The coastal real estate market continues to rebound with higher prices and quicker sales as sellers meet the demands of exacting buyers

By Pam George  |  This email address is being protected from spambots. You need JavaScript enabled to view it.
From the October 2014 issue

smartmovesartOct2014 Smart Moves - Delaware Beach LifeWhen Tony and Maggi Gizzi decided to downsize from a 19-room home in Riverton, N.J., they looked at homes in Delaware, from Wilmington south to Middletown and Bear. “We couldn’t find anything we liked,” Tony recalls. That changed when the musician with the Shrewsbury String Quartet performed at a Delaware beach wedding in September 2013.

He returned with Maggi and, together with Kathy Sperl-Bell of Active Adult Realty in Lewes, they toured existing homes and new developments. They settled this year on a new house in Bay Crossing, a Lewes-area community for residents 55 and older. “We feel like we died and went to heaven,” Tony says.

Happy buyers like the Gizzis are one reason coastal real estate agents feel good about the local housing climate. “The market is stable and certainly moving in the stronger direction,” says Lee Ann Wilkinson, an agent with Berkshire Hathaway HomeServices Gallo Realty near Lewes. “I’m very optimistic,” says Wilkinson, who’s been selling homes for more than 30 years.

So is industry veteran Ann Raskauskas of Bethany Area Realty. “A lot of good things are on the horizon on every end, from the $200,000s up to $7 million; we haven’t seen that in a while.” Ocean Atlantic Sotheby’s International Realty, which has offices in Lewes, Rehoboth and Bethany Beach, is on track to slightly exceed last year’s transactions, says co-owner Justin Healy.
But technology and lingering effects from the recession have altered attitudes on both sides of the equation, leading to a new post-housing-crash mindset for buyers, sellers and agents.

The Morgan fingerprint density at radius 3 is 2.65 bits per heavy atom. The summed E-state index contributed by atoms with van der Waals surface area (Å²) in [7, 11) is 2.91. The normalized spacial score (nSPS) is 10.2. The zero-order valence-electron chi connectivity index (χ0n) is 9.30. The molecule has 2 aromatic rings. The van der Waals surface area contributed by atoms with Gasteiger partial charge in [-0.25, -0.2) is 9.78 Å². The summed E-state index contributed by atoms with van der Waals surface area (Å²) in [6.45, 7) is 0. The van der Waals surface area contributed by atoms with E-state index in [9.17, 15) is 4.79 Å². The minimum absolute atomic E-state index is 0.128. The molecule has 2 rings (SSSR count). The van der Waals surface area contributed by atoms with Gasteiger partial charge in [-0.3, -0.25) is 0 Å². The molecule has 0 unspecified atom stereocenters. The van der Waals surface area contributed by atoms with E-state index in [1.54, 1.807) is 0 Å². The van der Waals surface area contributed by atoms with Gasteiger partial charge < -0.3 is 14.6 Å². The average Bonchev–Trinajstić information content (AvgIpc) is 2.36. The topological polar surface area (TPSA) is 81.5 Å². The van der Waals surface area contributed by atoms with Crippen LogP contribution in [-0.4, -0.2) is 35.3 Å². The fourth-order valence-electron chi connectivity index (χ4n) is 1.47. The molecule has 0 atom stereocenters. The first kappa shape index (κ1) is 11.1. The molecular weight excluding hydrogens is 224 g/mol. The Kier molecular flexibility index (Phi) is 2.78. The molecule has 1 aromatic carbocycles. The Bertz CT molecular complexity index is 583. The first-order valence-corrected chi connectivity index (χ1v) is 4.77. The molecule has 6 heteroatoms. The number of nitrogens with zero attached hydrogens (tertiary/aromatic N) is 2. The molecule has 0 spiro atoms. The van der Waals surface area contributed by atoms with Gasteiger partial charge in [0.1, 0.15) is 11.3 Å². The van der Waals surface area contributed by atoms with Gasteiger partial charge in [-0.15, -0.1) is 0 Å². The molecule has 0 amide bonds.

Common ground
The increased activity partly comes from a broadening buyer base. After Superstorm Sandy, which devastated the New Jersey coast in late 2012, agents have seen more interest from outside the traditional areas of Maryland, Virginia and Washington, D.C. “About every other call is from Pennsylvania,” says Sperl-Bell, who specializes in the age 50-plus marketplace.

While plenty of buyers seek second homes, particularly east of Route 1, others are retiring here. Many want to take advantage of Delaware’s low property taxes — Tony Gizzi says he’s saving about $15,000 on his overall taxes by living in Delaware instead of New Jersey.

Sherri and Rick Nowicki are among the few who have relocated to the area for work. Rick started managing the Salisbury, Md.-based Eastern Shore division of a wholesale plumbing distributor. Once they decided to move, Sherri, a Realtor, got a job with The Debbie Reed Team, part of the Re/Max Realty Group in Rehoboth Beach.

The couple’s primary home in Havre de Grace, Md., is on the market, and they sold a single-family vacation home in Ocean City. They recently settled on a place in Bay Forest at Bethany Beach, a development in Ocean View.

Why Delaware instead of Maryland? In short, Ocean View offered the best bang for the buck. The Nowickis purchased their three-bedroom, three-bath 2,800-square-foot home for $475,000, fully furnished. They also appreciate the low taxes and shopping options. And they like that Ocean View is near the beach yet far enough away from the summer tourism hubbub.

The house is also just two years old, but for health reasons the seller never used it. “We opened the door and it still had a ‘new’ smell,” Sherri says.

* * *

To Read This Full Story:

Buy this issue online

Buy on a newsstand